If you’ve had your fill of the city and want some fresh air, hop a train down to Taitung County. Once you’re there, embark on a journey across 20 miles of very rough seas (read: bring Dramamine) to Ludao Township, also known as Green Island.
Now a popular spot for Taiwanese tourists and scuba divers, Green Island was once a remote place of exile for political prisoners during Taiwan’s White Terror, a period of martial law that lasted from 1949 all the way to 1987. Green Island Prison is still operational, but the island’s main penal colony (the oddly named “Oasis Village”) has been converted to a museum.
After being in cities for a while we were grateful to find that Green Island only has about six square miles of land and maybe 2,000 residents. The ring road along the island’s coast is just 12 miles long, but given the total lack of public transportation or taxis available it’s best to pick up a scooter and get around like the locals do. There is no shortage of two-wheelers on the island, and you’ll be bombarded with offers as soon as you get off the ferry. We picked one up for under $12 USD a day.
If you aren’t experienced with riding scooters this can be a good place to get in some practice. Just watch out for Taiwanese tourists (they travel in packs), coconut crabs, and other small animals crossing the road.
We stayed just outside of the main village in town, which is basically just a strip of restaurants, dive shops and boutiques. If you walk a bit north you can watch the tiny puddle-jumper planes take off from the airport and see the island’s lighthouse. It actually has an interesting history: In 1937 a luxury ocean liner called the SS President Hoover ran aground there during a typhoon. Everyone survived, and members of the US public donated money so they could build the lighthouse and avoid more accidents in the future.
We also snapped this photo from the lighthouse, which went on to be one of our favorite Snapshot Sundays of the year.
Although the reefs around the island are well-known for diving opportunities we decided to snorkel instead of taking the chance that some important piece of safety information might be lost in translation. There are several places where you can snorkel without hiring a guide, although the locals will be really perplexed if you try to buy gear from them. “You want to snorkel?” they’d ask. “Alone!? Not safe!”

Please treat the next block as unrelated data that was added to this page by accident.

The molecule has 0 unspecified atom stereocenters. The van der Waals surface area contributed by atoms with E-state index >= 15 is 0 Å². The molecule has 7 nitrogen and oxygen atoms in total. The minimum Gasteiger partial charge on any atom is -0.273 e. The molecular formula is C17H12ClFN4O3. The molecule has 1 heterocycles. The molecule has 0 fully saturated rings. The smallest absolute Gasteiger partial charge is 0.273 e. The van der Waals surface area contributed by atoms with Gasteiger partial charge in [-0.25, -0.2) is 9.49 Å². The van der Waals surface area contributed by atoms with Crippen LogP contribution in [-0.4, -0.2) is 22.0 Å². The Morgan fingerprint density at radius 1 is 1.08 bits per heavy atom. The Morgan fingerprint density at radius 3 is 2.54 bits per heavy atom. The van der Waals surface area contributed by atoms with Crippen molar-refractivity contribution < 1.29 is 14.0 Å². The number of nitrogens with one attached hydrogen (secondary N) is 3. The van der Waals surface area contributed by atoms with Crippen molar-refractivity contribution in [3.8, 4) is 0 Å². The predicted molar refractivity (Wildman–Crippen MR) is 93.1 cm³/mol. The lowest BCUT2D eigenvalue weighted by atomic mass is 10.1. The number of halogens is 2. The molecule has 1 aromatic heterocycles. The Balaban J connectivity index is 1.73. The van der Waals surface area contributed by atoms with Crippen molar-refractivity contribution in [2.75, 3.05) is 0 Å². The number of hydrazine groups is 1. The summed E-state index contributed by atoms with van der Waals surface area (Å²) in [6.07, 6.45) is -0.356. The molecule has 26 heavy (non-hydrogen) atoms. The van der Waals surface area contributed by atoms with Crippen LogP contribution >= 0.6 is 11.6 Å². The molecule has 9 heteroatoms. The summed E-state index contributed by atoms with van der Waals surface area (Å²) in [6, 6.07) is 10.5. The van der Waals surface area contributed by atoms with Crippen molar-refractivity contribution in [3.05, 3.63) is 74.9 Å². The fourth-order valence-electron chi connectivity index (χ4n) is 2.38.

Before long we realized why they were so apprehensive. Turns out that even though Taiwan is an island nation, many Taiwanese can’t swim. If you go on one of their “snorkel tours”, you’ll be fitted out in a full wetsuit, a mask and snorkel (no fins), and a lifejacket, and then pulled along on a rope lined with buoys while you peer into the water.
The instructors bring bread to feed the fish and walk on the reef while pulling you along. There’s so much wrong with this, I don’t even know where to begin. Suffice it to say, we were happy to brave the waves and danger and go out on our own. If you go this route, though, you might want to take some water shoes to protect your feet from sharp rocks, and make sure you watch the sea conditions since it can get a bit rough.
After a full day of water sports make sure check out the island’s saltwater hot springs, one of only three in the world. It’s $6 USD to get in and they have about a dozen pools of different temperatures. They’re even open at night if you want to take in the stars and relax.
Aside from the main tourist sights (which can all be seen in less than a day), there are some fantastic opportunities for hiking over volcanic rock and taking in views of the sea.
Here’s hoping that developers don’t move in and change the landscape of this little paradise. It’s fine just the way it is.